Several factors probably combine to weaken the tendon, including a loss of local vascular supply, repeated microtrauma and osteodystrophy secondary to hyperparathyroidism Through one case of spontaneous rupture of the quadriceps tendon occurred in a patient with chronic renal failure we stressed the difficulty of therapeutic management in this patient and the benefit of early rehabilitation.

 

 

Patient and observation

Our patient, a 32 year old man, employee , without any sport practice, had a chronic renal failure, with hemodialysis dependence for 5 years, was admitted in our service for total functional impotence of the right lower limb with knee pain after a common fall two months ago.

Clinical examination revealed an inability to walk, a loss of active extension of the knee joint and palpable tendinous suprapatellar defect (Figure 1). Radiographic investigations showed a distally displaced patella “patella baja”with suprapatellar calcifications (Figure 2). The ultrasound showed an aspect of rupture of the quadriceps tendon in its proximal end with the presence of calcifications (Figure 3).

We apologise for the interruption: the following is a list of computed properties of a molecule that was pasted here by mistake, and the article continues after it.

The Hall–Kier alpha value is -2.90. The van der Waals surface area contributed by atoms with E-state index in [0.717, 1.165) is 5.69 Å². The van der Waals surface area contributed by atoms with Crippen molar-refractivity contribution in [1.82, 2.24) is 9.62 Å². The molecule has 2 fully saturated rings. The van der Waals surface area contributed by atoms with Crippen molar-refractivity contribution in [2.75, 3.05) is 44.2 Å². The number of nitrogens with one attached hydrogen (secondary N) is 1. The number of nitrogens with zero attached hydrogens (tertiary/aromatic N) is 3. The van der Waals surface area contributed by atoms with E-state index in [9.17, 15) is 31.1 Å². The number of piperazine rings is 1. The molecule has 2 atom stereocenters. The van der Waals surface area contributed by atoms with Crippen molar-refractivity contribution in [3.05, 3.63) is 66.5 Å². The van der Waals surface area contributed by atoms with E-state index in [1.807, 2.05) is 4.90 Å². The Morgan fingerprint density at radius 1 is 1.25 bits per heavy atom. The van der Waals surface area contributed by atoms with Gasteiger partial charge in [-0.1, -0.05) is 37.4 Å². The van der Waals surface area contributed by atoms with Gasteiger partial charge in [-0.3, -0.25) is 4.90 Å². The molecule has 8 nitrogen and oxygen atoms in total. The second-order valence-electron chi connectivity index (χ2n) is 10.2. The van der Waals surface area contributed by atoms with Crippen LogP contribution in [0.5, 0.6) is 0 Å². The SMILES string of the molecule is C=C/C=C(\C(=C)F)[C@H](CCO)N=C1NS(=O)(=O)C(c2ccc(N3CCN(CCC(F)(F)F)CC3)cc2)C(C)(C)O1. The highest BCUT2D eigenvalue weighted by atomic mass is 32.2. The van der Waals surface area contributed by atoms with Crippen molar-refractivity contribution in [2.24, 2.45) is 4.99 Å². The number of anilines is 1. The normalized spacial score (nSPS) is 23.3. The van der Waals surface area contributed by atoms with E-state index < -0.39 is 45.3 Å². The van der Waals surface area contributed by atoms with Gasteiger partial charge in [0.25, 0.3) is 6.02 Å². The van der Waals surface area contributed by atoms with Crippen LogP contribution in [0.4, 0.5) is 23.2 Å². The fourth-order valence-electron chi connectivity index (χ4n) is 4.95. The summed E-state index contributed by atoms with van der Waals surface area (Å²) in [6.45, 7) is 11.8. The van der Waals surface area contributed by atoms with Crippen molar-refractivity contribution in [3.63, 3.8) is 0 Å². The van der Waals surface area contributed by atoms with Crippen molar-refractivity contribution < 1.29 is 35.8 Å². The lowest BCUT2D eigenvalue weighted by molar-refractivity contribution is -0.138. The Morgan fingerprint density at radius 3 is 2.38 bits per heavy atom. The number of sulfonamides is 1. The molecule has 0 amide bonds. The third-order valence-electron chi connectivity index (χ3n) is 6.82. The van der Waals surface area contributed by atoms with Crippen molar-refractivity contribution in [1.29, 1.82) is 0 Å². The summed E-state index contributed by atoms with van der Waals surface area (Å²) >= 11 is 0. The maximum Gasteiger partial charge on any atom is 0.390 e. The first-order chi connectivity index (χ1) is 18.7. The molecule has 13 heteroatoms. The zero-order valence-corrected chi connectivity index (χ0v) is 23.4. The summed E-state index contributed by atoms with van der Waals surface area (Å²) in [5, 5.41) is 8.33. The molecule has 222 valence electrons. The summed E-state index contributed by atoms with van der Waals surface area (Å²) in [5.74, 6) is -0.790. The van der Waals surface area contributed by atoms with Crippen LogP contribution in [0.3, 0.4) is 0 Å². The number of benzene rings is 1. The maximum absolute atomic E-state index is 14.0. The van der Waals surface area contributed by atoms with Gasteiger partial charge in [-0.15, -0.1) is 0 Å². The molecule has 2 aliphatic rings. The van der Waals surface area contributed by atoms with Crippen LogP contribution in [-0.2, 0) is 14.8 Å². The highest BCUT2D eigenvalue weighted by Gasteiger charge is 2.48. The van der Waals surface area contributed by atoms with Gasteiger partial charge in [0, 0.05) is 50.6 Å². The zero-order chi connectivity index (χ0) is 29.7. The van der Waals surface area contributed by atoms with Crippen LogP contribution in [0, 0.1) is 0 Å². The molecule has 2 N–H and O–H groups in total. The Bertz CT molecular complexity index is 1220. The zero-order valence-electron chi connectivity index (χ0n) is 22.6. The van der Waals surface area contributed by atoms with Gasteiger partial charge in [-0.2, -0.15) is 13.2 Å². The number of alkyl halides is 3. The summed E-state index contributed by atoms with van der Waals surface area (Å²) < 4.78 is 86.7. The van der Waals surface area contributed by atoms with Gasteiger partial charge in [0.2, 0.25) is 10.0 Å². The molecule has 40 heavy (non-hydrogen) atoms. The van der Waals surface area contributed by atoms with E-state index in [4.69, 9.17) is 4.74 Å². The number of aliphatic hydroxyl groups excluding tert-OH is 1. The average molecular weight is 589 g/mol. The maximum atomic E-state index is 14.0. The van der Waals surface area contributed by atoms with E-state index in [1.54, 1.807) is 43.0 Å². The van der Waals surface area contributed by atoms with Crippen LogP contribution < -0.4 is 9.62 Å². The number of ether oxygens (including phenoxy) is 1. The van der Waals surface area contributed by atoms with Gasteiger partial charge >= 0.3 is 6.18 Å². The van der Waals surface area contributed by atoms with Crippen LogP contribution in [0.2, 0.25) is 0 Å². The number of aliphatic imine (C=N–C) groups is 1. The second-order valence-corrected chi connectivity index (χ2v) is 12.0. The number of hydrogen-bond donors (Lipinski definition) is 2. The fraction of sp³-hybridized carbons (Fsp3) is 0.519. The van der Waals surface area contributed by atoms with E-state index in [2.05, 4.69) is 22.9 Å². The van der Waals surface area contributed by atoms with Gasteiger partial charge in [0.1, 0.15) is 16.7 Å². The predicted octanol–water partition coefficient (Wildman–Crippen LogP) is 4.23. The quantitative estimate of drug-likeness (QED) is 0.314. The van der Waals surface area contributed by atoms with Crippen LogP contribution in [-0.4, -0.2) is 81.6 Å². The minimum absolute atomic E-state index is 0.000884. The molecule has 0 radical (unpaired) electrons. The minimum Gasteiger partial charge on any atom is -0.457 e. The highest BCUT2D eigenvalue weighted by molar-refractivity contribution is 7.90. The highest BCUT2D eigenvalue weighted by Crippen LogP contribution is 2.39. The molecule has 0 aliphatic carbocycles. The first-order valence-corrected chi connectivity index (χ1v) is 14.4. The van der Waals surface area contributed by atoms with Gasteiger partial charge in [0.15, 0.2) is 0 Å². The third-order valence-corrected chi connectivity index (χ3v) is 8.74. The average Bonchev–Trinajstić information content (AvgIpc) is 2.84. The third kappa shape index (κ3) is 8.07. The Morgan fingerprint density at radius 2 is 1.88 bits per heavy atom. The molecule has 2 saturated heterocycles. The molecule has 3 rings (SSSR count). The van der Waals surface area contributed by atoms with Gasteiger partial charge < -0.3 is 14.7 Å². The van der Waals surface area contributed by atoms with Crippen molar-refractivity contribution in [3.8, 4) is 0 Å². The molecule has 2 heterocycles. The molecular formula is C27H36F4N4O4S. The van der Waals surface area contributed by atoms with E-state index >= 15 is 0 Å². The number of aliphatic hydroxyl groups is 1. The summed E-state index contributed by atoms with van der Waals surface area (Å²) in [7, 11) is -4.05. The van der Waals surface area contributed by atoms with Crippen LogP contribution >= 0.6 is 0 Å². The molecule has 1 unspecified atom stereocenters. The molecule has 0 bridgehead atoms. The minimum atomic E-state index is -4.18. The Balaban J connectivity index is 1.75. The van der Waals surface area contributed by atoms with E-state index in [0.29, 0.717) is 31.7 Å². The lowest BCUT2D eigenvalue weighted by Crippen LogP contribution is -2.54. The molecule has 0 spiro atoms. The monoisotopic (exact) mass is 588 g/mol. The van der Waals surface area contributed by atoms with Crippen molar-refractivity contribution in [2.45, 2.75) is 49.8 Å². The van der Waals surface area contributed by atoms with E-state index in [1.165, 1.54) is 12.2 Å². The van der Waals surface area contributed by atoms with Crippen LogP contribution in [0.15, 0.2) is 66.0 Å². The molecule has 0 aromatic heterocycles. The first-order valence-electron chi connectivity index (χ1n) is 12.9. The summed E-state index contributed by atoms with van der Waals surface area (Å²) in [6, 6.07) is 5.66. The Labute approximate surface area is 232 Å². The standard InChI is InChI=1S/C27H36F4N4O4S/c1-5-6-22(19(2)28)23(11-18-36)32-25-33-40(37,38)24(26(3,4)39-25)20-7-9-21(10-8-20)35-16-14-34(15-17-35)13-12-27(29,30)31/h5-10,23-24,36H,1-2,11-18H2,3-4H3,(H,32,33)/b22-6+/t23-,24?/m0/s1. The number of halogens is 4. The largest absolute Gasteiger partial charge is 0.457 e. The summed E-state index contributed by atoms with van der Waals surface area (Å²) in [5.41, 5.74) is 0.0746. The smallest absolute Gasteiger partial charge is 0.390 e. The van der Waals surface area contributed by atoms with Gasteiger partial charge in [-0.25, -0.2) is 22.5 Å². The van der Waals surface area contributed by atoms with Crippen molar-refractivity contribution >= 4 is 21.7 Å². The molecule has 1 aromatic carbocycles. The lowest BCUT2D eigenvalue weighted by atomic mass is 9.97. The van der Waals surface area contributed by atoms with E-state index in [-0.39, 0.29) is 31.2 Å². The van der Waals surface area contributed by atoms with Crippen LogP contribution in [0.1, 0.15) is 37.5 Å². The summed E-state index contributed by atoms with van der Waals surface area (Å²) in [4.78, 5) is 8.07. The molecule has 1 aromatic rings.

MRI confirmed the diagnosis of rupture of the quadriceps tendons and eliminates injuries of the cruciate ligament, the menisci, collateral ligaments and patellar tendon (Figure 4). Surgical exploration revealed complete rupture of the quadriceps tendon at the osteo-tendinous junction with retraction of three cm. The surgical repair consisted in tendon suture with biodegradable polyglycolic acid sutures with a lengthening plasty according to the V/Y of CODIVILLA’s technique (Figure 5).